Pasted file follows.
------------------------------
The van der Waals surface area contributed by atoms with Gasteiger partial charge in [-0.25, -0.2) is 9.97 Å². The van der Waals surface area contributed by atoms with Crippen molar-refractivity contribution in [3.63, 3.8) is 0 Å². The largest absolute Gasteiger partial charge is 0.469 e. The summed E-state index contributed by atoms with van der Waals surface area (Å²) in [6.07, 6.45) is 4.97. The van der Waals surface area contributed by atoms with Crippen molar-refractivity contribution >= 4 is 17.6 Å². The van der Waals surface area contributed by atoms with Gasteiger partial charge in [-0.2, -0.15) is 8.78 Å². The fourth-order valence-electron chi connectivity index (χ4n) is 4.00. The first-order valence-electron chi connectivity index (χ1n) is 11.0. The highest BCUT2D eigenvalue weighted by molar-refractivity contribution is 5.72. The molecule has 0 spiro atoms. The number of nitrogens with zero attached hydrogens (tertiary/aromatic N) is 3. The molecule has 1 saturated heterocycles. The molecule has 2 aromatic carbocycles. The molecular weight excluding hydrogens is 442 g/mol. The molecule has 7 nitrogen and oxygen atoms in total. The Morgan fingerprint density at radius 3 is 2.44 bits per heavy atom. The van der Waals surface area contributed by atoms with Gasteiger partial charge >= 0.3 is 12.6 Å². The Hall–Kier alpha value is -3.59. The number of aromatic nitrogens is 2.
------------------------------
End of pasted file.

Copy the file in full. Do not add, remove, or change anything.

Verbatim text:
The van der Waals surface area contributed by atoms with Gasteiger partial charge in [-0.25, -0.2) is 9.97 Å². The van der Waals surface area contributed by atoms with Crippen molar-refractivity contribution in [3.63, 3.8) is 0 Å². The largest absolute Gasteiger partial charge is 0.469 e. The summed E-state index contributed by atoms with van der Waals surface area (Å²) in [6.07, 6.45) is 4.97. The van der Waals surface area contributed by atoms with Crippen molar-refractivity contribution >= 4 is 17.6 Å². The van der Waals surface area contributed by atoms with Gasteiger partial charge in [-0.2, -0.15) is 8.78 Å². The fourth-order valence-electron chi connectivity index (χ4n) is 4.00. The first-order valence-electron chi connectivity index (χ1n) is 11.0. The highest BCUT2D eigenvalue weighted by molar-refractivity contribution is 5.72. The molecule has 0 spiro atoms. The number of nitrogens with zero attached hydrogens (tertiary/aromatic N) is 3. The molecule has 1 saturated heterocycles. The molecule has 2 aromatic carbocycles. The molecular weight excluding hydrogens is 442 g/mol. The molecule has 7 nitrogen and oxygen atoms in total. The Morgan fingerprint density at radius 3 is 2.44 bits per heavy atom. The van der Waals surface area contributed by atoms with Gasteiger partial charge >= 0.3 is 12.6 Å². The Hall–Kier alpha value is -3.59. The number of aromatic nitrogens is 2.